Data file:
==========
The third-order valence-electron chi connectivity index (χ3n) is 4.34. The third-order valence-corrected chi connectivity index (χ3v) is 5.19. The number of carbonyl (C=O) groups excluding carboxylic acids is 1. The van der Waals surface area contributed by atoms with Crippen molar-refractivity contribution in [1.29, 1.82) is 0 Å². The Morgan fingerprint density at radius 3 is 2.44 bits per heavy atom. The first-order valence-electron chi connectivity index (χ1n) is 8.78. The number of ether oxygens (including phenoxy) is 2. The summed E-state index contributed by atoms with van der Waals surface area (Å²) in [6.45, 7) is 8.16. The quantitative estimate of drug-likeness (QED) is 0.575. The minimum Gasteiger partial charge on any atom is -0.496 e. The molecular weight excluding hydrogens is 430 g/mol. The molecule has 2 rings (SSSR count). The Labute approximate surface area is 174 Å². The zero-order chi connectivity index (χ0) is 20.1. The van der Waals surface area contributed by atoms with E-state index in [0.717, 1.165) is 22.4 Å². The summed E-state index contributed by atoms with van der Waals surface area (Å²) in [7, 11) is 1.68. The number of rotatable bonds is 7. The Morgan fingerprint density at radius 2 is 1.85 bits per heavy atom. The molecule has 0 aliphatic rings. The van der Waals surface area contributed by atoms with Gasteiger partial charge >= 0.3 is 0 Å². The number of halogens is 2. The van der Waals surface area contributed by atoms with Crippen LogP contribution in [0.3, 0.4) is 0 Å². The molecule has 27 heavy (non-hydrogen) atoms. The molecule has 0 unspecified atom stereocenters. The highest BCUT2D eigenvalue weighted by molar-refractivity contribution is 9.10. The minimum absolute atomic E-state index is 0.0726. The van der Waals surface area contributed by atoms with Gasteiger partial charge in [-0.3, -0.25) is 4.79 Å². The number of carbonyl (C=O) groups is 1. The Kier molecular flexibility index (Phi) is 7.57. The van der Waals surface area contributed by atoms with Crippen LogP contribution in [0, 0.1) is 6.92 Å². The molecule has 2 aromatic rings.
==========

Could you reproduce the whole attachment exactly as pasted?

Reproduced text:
The third-order valence-electron chi connectivity index (χ3n) is 4.34. The third-order valence-corrected chi connectivity index (χ3v) is 5.19. The number of carbonyl (C=O) groups excluding carboxylic acids is 1. The van der Waals surface area contributed by atoms with Crippen molar-refractivity contribution in [1.29, 1.82) is 0 Å². The Morgan fingerprint density at radius 3 is 2.44 bits per heavy atom. The first-order valence-electron chi connectivity index (χ1n) is 8.78. The number of ether oxygens (including phenoxy) is 2. The summed E-state index contributed by atoms with van der Waals surface area (Å²) in [6.45, 7) is 8.16. The quantitative estimate of drug-likeness (QED) is 0.575. The minimum Gasteiger partial charge on any atom is -0.496 e. The molecular weight excluding hydrogens is 430 g/mol. The molecule has 2 rings (SSSR count). The Labute approximate surface area is 174 Å². The zero-order chi connectivity index (χ0) is 20.1. The van der Waals surface area contributed by atoms with E-state index in [0.717, 1.165) is 22.4 Å². The summed E-state index contributed by atoms with van der Waals surface area (Å²) in [7, 11) is 1.68. The number of rotatable bonds is 7. The Morgan fingerprint density at radius 2 is 1.85 bits per heavy atom. The molecule has 0 aliphatic rings. The van der Waals surface area contributed by atoms with Gasteiger partial charge >= 0.3 is 0 Å². The number of halogens is 2. The van der Waals surface area contributed by atoms with Crippen LogP contribution in [0.3, 0.4) is 0 Å². The molecule has 27 heavy (non-hydrogen) atoms. The molecule has 0 unspecified atom stereocenters. The highest BCUT2D eigenvalue weighted by molar-refractivity contribution is 9.10. The minimum absolute atomic E-state index is 0.0726. The van der Waals surface area contributed by atoms with Gasteiger partial charge in [-0.3, -0.25) is 4.79 Å². The number of carbonyl (C=O) groups is 1. The Kier molecular flexibility index (Phi) is 7.57. The van der Waals surface area contributed by atoms with Crippen LogP contribution in [0, 0.1) is 6.92 Å². The molecule has 2 aromatic rings.